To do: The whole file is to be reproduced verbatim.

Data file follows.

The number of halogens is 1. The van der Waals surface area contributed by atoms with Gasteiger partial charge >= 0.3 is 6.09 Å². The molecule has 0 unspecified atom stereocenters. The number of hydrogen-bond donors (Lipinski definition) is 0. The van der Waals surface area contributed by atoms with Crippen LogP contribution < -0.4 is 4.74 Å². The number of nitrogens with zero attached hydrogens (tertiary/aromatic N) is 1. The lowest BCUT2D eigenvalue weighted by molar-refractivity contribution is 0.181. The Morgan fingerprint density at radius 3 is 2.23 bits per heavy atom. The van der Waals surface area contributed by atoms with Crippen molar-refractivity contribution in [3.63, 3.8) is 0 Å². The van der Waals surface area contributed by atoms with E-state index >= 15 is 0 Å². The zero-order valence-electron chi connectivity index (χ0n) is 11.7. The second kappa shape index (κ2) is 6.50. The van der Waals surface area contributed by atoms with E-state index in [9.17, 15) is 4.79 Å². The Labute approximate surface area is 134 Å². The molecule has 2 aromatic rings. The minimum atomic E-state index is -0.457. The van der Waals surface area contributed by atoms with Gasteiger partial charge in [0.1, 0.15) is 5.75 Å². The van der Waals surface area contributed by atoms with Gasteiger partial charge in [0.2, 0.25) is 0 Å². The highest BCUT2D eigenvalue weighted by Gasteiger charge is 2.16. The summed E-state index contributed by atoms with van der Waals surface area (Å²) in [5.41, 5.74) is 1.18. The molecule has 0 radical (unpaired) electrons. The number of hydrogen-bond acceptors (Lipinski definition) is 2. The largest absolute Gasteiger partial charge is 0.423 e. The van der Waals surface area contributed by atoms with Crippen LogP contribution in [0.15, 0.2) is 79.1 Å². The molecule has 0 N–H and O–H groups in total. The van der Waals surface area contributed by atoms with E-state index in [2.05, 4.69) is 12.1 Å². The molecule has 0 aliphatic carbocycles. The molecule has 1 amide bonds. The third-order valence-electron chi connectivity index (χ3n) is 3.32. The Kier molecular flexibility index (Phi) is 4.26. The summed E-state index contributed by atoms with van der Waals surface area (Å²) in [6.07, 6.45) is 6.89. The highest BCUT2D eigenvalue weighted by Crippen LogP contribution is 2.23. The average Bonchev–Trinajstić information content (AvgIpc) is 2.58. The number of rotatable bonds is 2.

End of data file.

The number of halogens is 1. The van der Waals surface area contributed by atoms with Gasteiger partial charge >= 0.3 is 6.09 Å². The molecule has 0 unspecified atom stereocenters. The number of hydrogen-bond donors (Lipinski definition) is 0. The van der Waals surface area contributed by atoms with Crippen LogP contribution < -0.4 is 4.74 Å². The number of nitrogens with zero attached hydrogens (tertiary/aromatic N) is 1. The lowest BCUT2D eigenvalue weighted by molar-refractivity contribution is 0.181. The Morgan fingerprint density at radius 3 is 2.23 bits per heavy atom. The van der Waals surface area contributed by atoms with Crippen molar-refractivity contribution in [3.63, 3.8) is 0 Å². The van der Waals surface area contributed by atoms with E-state index >= 15 is 0 Å². The zero-order valence-electron chi connectivity index (χ0n) is 11.7. The second kappa shape index (κ2) is 6.50. The van der Waals surface area contributed by atoms with E-state index in [9.17, 15) is 4.79 Å². The Labute approximate surface area is 134 Å². The molecule has 2 aromatic rings. The minimum atomic E-state index is -0.457. The van der Waals surface area contributed by atoms with Gasteiger partial charge in [0.1, 0.15) is 5.75 Å². The van der Waals surface area contributed by atoms with Gasteiger partial charge in [0.2, 0.25) is 0 Å². The highest BCUT2D eigenvalue weighted by Gasteiger charge is 2.16. The summed E-state index contributed by atoms with van der Waals surface area (Å²) in [5.41, 5.74) is 1.18. The molecule has 0 radical (unpaired) electrons. The number of hydrogen-bond acceptors (Lipinski definition) is 2. The largest absolute Gasteiger partial charge is 0.423 e. The van der Waals surface area contributed by atoms with Crippen LogP contribution in [0.15, 0.2) is 79.1 Å². The molecule has 0 N–H and O–H groups in total. The van der Waals surface area contributed by atoms with E-state index in [2.05, 4.69) is 12.1 Å². The molecule has 0 aliphatic carbocycles. The molecule has 1 amide bonds. The third-order valence-electron chi connectivity index (χ3n) is 3.32. The Kier molecular flexibility index (Phi) is 4.26. The summed E-state index contributed by atoms with van der Waals surface area (Å²) in [6.07, 6.45) is 6.89. The highest BCUT2D eigenvalue weighted by Crippen LogP contribution is 2.23. The average Bonchev–Trinajstić information content (AvgIpc) is 2.58. The number of rotatable bonds is 2.